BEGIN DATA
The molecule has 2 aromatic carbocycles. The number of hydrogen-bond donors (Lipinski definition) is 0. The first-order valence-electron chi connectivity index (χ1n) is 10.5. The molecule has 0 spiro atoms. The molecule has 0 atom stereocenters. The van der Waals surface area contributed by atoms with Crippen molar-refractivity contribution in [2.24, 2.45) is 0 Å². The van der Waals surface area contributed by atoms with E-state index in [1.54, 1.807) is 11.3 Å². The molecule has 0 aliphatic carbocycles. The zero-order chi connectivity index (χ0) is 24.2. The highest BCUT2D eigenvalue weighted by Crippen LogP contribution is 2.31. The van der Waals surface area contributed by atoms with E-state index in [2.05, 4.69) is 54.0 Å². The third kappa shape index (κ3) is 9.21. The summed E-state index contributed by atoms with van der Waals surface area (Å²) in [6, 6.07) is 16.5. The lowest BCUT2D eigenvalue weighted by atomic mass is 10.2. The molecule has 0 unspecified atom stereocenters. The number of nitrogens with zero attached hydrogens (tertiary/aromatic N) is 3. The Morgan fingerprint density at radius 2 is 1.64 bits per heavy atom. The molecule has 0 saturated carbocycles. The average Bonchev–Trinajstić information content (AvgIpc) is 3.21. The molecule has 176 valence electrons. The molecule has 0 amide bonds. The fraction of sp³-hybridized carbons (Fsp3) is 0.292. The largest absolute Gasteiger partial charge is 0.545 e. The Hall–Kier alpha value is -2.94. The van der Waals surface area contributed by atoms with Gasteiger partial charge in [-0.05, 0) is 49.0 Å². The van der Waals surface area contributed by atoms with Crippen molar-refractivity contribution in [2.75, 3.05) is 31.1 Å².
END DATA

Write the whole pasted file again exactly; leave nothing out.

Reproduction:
The molecule has 2 aromatic carbocycles. The number of hydrogen-bond donors (Lipinski definition) is 0. The first-order valence-electron chi connectivity index (χ1n) is 10.5. The molecule has 0 spiro atoms. The molecule has 0 atom stereocenters. The van der Waals surface area contributed by atoms with Crippen molar-refractivity contribution in [2.24, 2.45) is 0 Å². The van der Waals surface area contributed by atoms with E-state index in [1.54, 1.807) is 11.3 Å². The molecule has 0 aliphatic carbocycles. The zero-order chi connectivity index (χ0) is 24.2. The highest BCUT2D eigenvalue weighted by Crippen LogP contribution is 2.31. The van der Waals surface area contributed by atoms with E-state index in [2.05, 4.69) is 54.0 Å². The third kappa shape index (κ3) is 9.21. The summed E-state index contributed by atoms with van der Waals surface area (Å²) in [6, 6.07) is 16.5. The lowest BCUT2D eigenvalue weighted by atomic mass is 10.2. The molecule has 0 unspecified atom stereocenters. The number of nitrogens with zero attached hydrogens (tertiary/aromatic N) is 3. The Morgan fingerprint density at radius 2 is 1.64 bits per heavy atom. The molecule has 0 saturated carbocycles. The average Bonchev–Trinajstić information content (AvgIpc) is 3.21. The molecule has 176 valence electrons. The molecule has 0 amide bonds. The fraction of sp³-hybridized carbons (Fsp3) is 0.292. The largest absolute Gasteiger partial charge is 0.545 e. The Hall–Kier alpha value is -2.94. The van der Waals surface area contributed by atoms with Gasteiger partial charge in [-0.05, 0) is 49.0 Å². The van der Waals surface area contributed by atoms with Crippen molar-refractivity contribution in [2.75, 3.05) is 31.1 Å².